In a harrowing incident that unfolded in Uttarkashi, 41 workers found themselves trapped for eight days after a section of an under-construction tunnel collapsed. The incident occurred on the Char Dham all-weather road project, a significant undertaking by the National Highways and Infrastructure Development Corporation Limited (NHIDCL). The workers’ plight has garnered international attention, prompting a collaborative effort involving various agencies to devise and implement a strategic rescue plan in the Uttarkashi tunnel.
Even the Smallest Efforts Count! (Uttarkashi tunnel rescue 41 workers)
The challenging conditions faced by the trapped workers prompted officials to consult medical experts, leading to the development of a special diet plan to address their nutritional needs. A 6-inch wide alternate pipe became a crucial lifeline, reaching the workers and facilitating the delivery of nutritious food, including khichdi, oranges, bananas, apples, and ‘dalia’ (broken wheat). This strategic move aims to sustain the workers during this critical period.
Contact was Established with the 41 workers trapped in the Uttarkashi tunnel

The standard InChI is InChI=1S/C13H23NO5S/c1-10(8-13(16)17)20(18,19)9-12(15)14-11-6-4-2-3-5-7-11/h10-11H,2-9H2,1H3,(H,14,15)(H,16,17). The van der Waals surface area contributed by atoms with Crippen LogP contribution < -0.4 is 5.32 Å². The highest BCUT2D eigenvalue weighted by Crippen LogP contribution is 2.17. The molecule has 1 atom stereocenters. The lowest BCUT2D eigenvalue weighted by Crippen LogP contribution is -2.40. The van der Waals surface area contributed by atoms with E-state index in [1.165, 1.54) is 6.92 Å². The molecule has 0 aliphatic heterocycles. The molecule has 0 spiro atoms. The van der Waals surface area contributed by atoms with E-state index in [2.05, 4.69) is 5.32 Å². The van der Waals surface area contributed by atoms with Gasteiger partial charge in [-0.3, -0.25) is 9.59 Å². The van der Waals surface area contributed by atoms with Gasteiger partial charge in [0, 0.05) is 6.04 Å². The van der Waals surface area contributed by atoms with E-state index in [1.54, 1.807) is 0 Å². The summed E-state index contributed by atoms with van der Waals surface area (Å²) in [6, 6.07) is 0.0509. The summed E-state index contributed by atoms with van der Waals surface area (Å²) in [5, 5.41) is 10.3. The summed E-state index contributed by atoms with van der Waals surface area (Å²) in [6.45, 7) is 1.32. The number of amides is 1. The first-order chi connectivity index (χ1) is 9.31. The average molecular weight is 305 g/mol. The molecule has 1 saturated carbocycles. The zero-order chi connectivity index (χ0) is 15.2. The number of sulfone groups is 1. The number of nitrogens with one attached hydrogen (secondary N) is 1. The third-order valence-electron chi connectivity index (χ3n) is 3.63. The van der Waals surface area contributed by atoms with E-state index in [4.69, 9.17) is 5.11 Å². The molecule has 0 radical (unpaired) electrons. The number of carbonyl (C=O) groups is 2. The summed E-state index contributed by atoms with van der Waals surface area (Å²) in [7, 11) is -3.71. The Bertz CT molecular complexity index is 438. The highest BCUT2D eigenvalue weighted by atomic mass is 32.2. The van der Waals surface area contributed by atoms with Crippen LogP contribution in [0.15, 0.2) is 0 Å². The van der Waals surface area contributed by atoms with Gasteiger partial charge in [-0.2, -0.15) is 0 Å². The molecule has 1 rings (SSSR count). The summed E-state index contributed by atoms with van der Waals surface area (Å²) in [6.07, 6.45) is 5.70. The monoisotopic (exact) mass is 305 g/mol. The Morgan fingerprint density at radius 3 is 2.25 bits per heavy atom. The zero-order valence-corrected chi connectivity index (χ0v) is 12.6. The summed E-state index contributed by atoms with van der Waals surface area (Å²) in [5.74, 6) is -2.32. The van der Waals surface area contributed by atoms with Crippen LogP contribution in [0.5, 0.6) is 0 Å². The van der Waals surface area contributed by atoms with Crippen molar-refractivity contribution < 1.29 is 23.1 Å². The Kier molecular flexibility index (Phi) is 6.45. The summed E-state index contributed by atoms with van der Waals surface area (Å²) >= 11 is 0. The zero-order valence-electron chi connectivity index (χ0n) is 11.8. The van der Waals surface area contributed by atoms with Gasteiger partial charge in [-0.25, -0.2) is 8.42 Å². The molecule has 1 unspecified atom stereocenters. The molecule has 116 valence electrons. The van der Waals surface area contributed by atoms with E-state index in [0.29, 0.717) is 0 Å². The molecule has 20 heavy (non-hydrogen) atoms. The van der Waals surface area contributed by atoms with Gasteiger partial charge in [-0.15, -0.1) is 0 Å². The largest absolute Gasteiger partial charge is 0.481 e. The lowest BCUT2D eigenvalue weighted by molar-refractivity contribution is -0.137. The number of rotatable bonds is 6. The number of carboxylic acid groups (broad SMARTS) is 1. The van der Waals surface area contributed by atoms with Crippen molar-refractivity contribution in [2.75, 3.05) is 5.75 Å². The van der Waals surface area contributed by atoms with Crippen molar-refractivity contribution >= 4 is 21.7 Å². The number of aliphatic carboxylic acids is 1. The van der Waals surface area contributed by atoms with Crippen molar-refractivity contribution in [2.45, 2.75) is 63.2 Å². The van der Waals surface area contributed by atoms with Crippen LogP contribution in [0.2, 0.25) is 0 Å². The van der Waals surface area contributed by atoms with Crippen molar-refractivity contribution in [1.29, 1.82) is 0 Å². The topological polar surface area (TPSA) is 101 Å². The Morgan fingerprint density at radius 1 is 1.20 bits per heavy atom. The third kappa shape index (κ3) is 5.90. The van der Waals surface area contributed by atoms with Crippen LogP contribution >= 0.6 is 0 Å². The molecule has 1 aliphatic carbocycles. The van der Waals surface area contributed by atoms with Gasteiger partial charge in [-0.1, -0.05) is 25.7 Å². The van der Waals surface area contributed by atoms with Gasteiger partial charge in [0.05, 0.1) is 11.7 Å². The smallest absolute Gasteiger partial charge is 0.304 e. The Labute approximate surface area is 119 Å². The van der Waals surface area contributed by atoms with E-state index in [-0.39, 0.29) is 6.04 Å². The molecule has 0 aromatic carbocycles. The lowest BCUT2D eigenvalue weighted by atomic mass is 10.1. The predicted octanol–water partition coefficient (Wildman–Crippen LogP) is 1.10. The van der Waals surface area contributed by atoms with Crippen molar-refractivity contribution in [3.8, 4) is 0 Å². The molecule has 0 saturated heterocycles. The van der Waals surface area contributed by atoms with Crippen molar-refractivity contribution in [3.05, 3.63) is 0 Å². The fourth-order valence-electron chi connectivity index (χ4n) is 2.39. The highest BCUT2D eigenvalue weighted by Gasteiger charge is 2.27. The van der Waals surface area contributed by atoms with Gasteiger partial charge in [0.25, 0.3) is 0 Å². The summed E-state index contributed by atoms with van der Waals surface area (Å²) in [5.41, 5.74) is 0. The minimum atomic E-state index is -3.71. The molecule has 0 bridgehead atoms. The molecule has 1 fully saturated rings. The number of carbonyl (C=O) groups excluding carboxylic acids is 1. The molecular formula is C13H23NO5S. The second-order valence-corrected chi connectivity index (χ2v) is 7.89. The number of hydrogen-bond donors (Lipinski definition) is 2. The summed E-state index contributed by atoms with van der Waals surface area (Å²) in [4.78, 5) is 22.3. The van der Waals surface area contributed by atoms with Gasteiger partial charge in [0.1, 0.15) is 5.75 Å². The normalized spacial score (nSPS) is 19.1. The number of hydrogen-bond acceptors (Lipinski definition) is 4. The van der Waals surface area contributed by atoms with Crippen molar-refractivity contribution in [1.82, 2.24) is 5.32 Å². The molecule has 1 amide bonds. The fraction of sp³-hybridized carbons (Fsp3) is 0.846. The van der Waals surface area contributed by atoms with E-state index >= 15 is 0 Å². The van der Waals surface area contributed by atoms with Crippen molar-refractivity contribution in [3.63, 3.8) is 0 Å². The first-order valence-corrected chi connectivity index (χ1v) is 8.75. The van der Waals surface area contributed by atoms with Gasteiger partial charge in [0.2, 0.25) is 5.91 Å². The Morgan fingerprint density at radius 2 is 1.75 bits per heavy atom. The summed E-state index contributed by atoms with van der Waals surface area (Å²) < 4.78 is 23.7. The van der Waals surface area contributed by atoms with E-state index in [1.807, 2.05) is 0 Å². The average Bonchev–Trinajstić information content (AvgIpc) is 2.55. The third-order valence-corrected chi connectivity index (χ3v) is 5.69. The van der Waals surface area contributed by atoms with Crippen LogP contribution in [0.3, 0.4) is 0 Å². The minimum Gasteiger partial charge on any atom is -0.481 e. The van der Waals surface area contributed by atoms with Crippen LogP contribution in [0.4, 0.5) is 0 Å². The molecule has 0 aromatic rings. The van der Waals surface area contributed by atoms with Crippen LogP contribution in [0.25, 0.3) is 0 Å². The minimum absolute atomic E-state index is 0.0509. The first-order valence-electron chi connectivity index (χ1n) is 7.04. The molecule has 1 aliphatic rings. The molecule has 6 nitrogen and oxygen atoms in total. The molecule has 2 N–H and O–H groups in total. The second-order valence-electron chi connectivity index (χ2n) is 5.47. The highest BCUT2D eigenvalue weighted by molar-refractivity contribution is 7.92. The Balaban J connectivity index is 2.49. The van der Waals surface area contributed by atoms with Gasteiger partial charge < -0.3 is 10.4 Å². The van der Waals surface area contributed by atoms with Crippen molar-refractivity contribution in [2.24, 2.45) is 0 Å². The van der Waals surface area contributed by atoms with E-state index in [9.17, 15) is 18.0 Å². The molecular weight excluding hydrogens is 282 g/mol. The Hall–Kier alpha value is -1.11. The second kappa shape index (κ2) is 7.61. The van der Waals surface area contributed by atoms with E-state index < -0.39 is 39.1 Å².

To ensure communication, officials announced the dispatch of a phone equipped with a charger to maintain contact with the trapped workers. An international team of tunnelling experts, led by International Tunnelling and Underground Space Association president Arnold Dix, arrived at the site to oversee the operation and provide valuable insights.
Five Big Plans
Five distinct plans have been set in motion to rescue the 41 workers trapped in the Uttarkashi tunnel for 10 days. The Oil and Natural Gas Corporation (ONGC) is undertaking vertical drilling at the Barkot end of the Silkyara tunnel, with the drilling headset to visit the site for a comprehensive report. The Border Roads Organisation (BRO) will finalize the road alignment based on the ONGC report, with a deadline set for November 22.
The Rail Vikas Nigam Limited (RVNL) is responsible for vertical drilling work to rescue 41 workers at the Silkyara end, while the THDC India Ltd takes charge of constructing a 483-meter tunnel. The National Highways and Infrastructure Development Corporation Ltd. (NHIDCL) is tasked with strengthening the tunnel and constructing an escape route, and the National Hydroelectric Power Corporation (NHPC) and the Satluj Jal Vidyut Nigam Limited (SJVNL) will drill a 1-1.2 meter-diameter borehole at the Silkyara end, commencing on Monday.
The Indian Army is on-site, monitoring progress, while the Defence Research and Development Organisation (DRDO) robotics team has arrived to analyze the structure and path using robotics machines.
The ongoing rescue operation has entered its tenth day, emphasizing the dedication of the international and local teams involved. Arnold Dix expressed optimism, stating, “We are rescuing those 41 men, and we will not let anyone get hurt while doing it.” As the world watches, the collaborative efforts and meticulous planning offer hope for the safe rescue of the workers stuck in the Uttarkashi tunnel.